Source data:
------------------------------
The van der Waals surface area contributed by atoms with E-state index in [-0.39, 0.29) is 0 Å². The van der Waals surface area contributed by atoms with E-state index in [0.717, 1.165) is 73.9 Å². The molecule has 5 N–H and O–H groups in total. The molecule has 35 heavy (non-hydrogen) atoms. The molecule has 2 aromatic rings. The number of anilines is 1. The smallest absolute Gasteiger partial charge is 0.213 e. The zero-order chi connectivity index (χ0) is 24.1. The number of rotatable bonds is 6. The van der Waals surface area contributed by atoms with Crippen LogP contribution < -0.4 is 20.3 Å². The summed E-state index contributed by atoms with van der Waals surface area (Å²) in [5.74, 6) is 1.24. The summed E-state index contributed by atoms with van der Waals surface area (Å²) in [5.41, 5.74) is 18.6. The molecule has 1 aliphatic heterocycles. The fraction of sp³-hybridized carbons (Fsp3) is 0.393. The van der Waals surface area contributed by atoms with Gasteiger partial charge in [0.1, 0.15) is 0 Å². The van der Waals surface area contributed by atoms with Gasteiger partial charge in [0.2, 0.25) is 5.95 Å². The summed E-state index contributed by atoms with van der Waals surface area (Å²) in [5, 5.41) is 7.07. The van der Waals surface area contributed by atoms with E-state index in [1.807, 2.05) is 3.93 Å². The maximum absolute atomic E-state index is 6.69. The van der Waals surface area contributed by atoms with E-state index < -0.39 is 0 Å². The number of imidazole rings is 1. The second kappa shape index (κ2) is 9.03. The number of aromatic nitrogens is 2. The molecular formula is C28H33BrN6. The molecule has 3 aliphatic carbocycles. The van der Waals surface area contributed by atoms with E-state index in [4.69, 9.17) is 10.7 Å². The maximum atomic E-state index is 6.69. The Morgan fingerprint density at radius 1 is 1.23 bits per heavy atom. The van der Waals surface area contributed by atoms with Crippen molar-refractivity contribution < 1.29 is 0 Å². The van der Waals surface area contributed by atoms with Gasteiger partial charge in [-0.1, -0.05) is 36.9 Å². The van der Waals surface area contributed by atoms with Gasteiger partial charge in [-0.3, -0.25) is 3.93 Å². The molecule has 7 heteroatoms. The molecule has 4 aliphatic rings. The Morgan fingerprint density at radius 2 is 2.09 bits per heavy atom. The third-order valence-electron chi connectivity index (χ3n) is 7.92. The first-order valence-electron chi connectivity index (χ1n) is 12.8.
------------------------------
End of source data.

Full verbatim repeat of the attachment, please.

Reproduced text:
The van der Waals surface area contributed by atoms with E-state index in [-0.39, 0.29) is 0 Å². The van der Waals surface area contributed by atoms with E-state index in [0.717, 1.165) is 73.9 Å². The molecule has 5 N–H and O–H groups in total. The molecule has 35 heavy (non-hydrogen) atoms. The molecule has 2 aromatic rings. The number of anilines is 1. The smallest absolute Gasteiger partial charge is 0.213 e. The zero-order chi connectivity index (χ0) is 24.1. The number of rotatable bonds is 6. The van der Waals surface area contributed by atoms with Crippen LogP contribution < -0.4 is 20.3 Å². The summed E-state index contributed by atoms with van der Waals surface area (Å²) in [5.74, 6) is 1.24. The summed E-state index contributed by atoms with van der Waals surface area (Å²) in [5.41, 5.74) is 18.6. The molecule has 1 aliphatic heterocycles. The fraction of sp³-hybridized carbons (Fsp3) is 0.393. The van der Waals surface area contributed by atoms with Gasteiger partial charge in [0.1, 0.15) is 0 Å². The van der Waals surface area contributed by atoms with Gasteiger partial charge in [0.2, 0.25) is 5.95 Å². The summed E-state index contributed by atoms with van der Waals surface area (Å²) in [5, 5.41) is 7.07. The van der Waals surface area contributed by atoms with E-state index in [1.807, 2.05) is 3.93 Å². The maximum absolute atomic E-state index is 6.69. The van der Waals surface area contributed by atoms with E-state index < -0.39 is 0 Å². The number of imidazole rings is 1. The second kappa shape index (κ2) is 9.03. The number of aromatic nitrogens is 2. The molecular formula is C28H33BrN6. The molecule has 3 aliphatic carbocycles. The van der Waals surface area contributed by atoms with E-state index in [4.69, 9.17) is 10.7 Å². The maximum atomic E-state index is 6.69. The Morgan fingerprint density at radius 1 is 1.23 bits per heavy atom. The van der Waals surface area contributed by atoms with Crippen molar-refractivity contribution < 1.29 is 0 Å². The van der Waals surface area contributed by atoms with Gasteiger partial charge in [-0.1, -0.05) is 36.9 Å². The van der Waals surface area contributed by atoms with Gasteiger partial charge in [-0.3, -0.25) is 3.93 Å². The molecule has 7 heteroatoms. The molecule has 4 aliphatic rings. The Morgan fingerprint density at radius 2 is 2.09 bits per heavy atom. The third-order valence-electron chi connectivity index (χ3n) is 7.92. The first-order valence-electron chi connectivity index (χ1n) is 12.8.